Time to tech up at home

Family homes with solar panels on the roof.
Family homes with solar panels on the roof.

As property prices continue to rise, it seems that technology is increasingly featuring on house hunters’ wish lists.

A new report has looked at just how much extra home buyers would be willing to pay if the latest must-have technology was installed in a property.

A couple organising Christmas together.

A couple organising Christmas together.

More than one in four (28%) home buyers would find a property more appealing if it was equipped with the latest home technology, according to the report from Barclays Mortgages.

On average, home buyers who would spend more, would be willing to pay an extra £3,310 for a new home that came kitted out with high-tech gizmos.

Some people said they would pay up to £10,000 extra for a property with cutting edge technology installed, while the technology people were most likely to fork out extra for was solar panels.

Fibre optic cable was the next most desirable form of technology, followed by a smart security alarm.

The research also suggests that fast broadband is on a par with a big garden on wish lists.

Commenting on the report, property show presenter Amanda Lamb explains that, when it comes to the sort of technology that home buyers will find most appealing, “anything that saves you money and time” is likely to go down well, whether it’s solar panels, superfast broadband, music systems or technology to control heating remotely.

But she also says that homeowners should think about what suits the needs of their own family, rather than trying to second-guess what a prospective buyer may find appealing if they ever decide to sell up.

Lamb says: “You have to buy the things that work for you and that suit you, don’t be led by the trends.

“Go for what’s good for you and your family.”

Before splashing out on any smart technology, it’s also worth taking the time to shop around and check that it’s likely to live up to your expectations.

If you’re buying technology with the aim of it saving you money, weigh this up against the initial outlay.

Lamb says that during her time looking round the nation’s properties, she has seen the wow factor technology can add to a home - from intelligent lighting systems to privacy glass that turns opaque when you tap it.

Although lights that change colour may be more of a novelty than something that would save prospective buyers money and time, Lamb says: “It’s a nice little quirky twist. For me, when you’re trying to sell your house, the best thing to do is to make it memorable.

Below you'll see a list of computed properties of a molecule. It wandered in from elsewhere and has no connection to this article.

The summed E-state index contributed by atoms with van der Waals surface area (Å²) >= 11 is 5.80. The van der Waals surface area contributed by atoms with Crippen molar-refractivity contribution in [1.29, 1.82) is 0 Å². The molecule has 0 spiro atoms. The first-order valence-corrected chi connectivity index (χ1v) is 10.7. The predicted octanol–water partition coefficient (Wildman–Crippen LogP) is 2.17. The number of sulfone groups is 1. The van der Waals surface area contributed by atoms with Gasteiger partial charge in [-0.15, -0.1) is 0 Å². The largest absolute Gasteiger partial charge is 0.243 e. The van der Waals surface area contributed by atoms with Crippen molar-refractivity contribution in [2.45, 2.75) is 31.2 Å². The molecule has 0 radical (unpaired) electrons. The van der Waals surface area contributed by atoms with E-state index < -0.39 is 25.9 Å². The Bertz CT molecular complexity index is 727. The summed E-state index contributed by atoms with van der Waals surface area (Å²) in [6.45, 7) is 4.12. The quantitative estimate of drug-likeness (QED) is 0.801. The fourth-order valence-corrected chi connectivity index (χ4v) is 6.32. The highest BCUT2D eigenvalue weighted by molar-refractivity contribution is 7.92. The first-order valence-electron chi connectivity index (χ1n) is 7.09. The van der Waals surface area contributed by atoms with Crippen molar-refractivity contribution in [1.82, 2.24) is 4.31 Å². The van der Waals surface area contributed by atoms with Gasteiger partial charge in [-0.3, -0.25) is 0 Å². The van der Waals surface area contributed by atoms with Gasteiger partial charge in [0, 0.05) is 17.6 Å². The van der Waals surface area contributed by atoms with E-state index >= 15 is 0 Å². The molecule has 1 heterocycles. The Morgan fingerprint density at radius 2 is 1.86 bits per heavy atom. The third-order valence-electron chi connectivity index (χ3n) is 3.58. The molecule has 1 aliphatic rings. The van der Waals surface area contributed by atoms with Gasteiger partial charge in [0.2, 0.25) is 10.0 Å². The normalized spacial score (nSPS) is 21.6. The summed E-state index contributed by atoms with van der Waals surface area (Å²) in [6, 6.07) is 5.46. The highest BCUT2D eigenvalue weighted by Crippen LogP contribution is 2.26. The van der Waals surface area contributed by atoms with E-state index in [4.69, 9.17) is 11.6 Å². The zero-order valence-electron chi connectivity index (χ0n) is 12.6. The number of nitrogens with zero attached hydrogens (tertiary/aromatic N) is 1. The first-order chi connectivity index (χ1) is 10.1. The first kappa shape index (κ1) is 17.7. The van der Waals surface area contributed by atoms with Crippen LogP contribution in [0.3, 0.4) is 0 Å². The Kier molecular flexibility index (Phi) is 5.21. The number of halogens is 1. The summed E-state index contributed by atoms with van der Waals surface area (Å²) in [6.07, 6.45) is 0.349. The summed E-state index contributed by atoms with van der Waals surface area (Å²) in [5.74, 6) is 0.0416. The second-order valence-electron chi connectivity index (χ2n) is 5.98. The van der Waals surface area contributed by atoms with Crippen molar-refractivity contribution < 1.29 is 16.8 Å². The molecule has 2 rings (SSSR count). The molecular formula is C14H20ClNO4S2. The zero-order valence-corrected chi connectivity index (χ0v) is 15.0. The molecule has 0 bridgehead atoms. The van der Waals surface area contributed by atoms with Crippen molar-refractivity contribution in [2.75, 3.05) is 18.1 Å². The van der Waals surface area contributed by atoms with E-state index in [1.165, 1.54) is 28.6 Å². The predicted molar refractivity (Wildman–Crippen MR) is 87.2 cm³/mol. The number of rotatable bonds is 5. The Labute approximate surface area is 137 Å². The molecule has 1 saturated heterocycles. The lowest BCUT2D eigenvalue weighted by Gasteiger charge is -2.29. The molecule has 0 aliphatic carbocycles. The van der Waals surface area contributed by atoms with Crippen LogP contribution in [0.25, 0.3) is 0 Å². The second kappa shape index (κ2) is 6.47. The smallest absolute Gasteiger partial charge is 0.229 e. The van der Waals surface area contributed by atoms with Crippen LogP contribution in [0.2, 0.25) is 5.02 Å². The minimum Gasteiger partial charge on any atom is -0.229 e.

“It’s making your house stand out from the crowd. If you’re doing five to 10 viewings a day as a buyer, you’ve got to think (as a seller) what makes yours different from the other nine? What makes yours stand out?”

If your home isn’t filled with the latest technology, there are other ways to make your home impress.

Here are Lamb’s top tips:

:: Think about your kerb appeal. The first thing anybody is going to look at is the outside of your property. So if the door needs painting or the window frame needs doing or a tub of flowers needs placing outside, you’ve got to get that bit right.

:: Keep things neutral. Decide on a scheme and run it though your house. That could be anything from two or three different colours that you use in different ways throughout the property.

:: De-clutter. Imagine the removal firm is turning up tomorrow. You need to make sure your home is a reflection of you, but most buyers can’t see through other people’s clutter. I always say get three boxes. One is the sentimental box for stuff that you don’t want to throw away but you don’t want out on display all the time, one is the charity shop/car boot sale box and the other one is the keep box. And you want the keep box to be the smallest amount. Just have a massive, massive de-clutter.


Parents spend £177 on average on each child at Christmas, according to research from Halifax.

More money is spent on 10 and 13 year olds, who typically receive £228 worth of gifts from their parents.

On average, children were found to receive £120 in cash at Christmas from parents, friends and relatives, up almost a third, from £88 in 2014. Seventeen-year-olds receive the most Christmas money — an average of £170.

And nearly a fifth (19%) of children use their pocket money to buy Christmas presents for other people, according to the research.


Financial fact: Mortgage borrowing grew to its strongest level in seven years in October, according to the British Bankers’ Association (BBA). Gross mortgage borrowing reached £12.9 billion in October — marking the highest figure since August 2008.


One in three over-50s avoid town centres because it is too expensive to park, according to research from Saga Car Insurance.

Expensive parking is less likely to turn women away from their local high street than men, the research among more than 9,000 people suggested.

Sue Green, head of car insurance at Saga, says: “For many older people a car is key to maintaining their independence. Being able to get to their local high street for essential shopping, picking up prescriptions or going for a coffee with friends should not be hindered by the cost of parking.”


Mortgage lenders have launched a new drive to simplify how they display their fees, following concerns that people were at risk of paying over the odds due to complex charges.

A new tariff, spelling out mortgage fees in a standardised format, has been launched jointly by the Council of Mortgage Lenders (CML) and consumer group Which?.

Research by Which? in 2014 found more than 40 different names for fees and charges across the market.